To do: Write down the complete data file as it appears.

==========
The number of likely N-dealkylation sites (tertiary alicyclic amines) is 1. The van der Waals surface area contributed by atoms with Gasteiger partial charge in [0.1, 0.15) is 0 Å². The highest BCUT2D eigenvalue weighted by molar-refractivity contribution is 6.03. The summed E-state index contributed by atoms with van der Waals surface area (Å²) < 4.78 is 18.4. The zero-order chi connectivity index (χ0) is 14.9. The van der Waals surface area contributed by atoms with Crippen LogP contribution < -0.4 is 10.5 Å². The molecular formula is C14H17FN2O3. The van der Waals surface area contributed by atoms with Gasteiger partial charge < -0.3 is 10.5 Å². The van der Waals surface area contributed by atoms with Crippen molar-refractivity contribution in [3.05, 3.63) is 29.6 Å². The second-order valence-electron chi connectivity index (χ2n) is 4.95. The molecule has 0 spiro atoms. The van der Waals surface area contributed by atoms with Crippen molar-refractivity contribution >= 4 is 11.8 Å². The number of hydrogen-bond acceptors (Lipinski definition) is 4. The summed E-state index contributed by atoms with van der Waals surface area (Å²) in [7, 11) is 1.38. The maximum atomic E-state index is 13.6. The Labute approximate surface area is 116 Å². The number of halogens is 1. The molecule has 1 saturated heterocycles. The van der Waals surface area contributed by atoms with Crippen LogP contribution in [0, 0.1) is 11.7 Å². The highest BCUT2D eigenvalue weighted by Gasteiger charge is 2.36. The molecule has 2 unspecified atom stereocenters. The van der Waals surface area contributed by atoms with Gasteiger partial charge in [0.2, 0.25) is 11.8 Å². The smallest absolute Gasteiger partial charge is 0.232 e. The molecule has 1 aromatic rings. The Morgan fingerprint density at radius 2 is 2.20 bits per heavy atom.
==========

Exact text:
The number of likely N-dealkylation sites (tertiary alicyclic amines) is 1. The van der Waals surface area contributed by atoms with Gasteiger partial charge in [0.1, 0.15) is 0 Å². The highest BCUT2D eigenvalue weighted by molar-refractivity contribution is 6.03. The summed E-state index contributed by atoms with van der Waals surface area (Å²) < 4.78 is 18.4. The zero-order chi connectivity index (χ0) is 14.9. The van der Waals surface area contributed by atoms with Crippen LogP contribution < -0.4 is 10.5 Å². The molecular formula is C14H17FN2O3. The van der Waals surface area contributed by atoms with Gasteiger partial charge < -0.3 is 10.5 Å². The van der Waals surface area contributed by atoms with Crippen molar-refractivity contribution in [3.05, 3.63) is 29.6 Å². The second-order valence-electron chi connectivity index (χ2n) is 4.95. The molecule has 0 spiro atoms. The van der Waals surface area contributed by atoms with Crippen molar-refractivity contribution >= 4 is 11.8 Å². The number of hydrogen-bond acceptors (Lipinski definition) is 4. The summed E-state index contributed by atoms with van der Waals surface area (Å²) in [7, 11) is 1.38. The maximum atomic E-state index is 13.6. The Labute approximate surface area is 116 Å². The number of halogens is 1. The molecule has 1 saturated heterocycles. The van der Waals surface area contributed by atoms with Crippen LogP contribution in [0, 0.1) is 11.7 Å². The highest BCUT2D eigenvalue weighted by Gasteiger charge is 2.36. The molecule has 2 unspecified atom stereocenters. The van der Waals surface area contributed by atoms with Gasteiger partial charge in [0.2, 0.25) is 11.8 Å². The smallest absolute Gasteiger partial charge is 0.232 e. The molecule has 1 aromatic rings. The Morgan fingerprint density at radius 2 is 2.20 bits per heavy atom.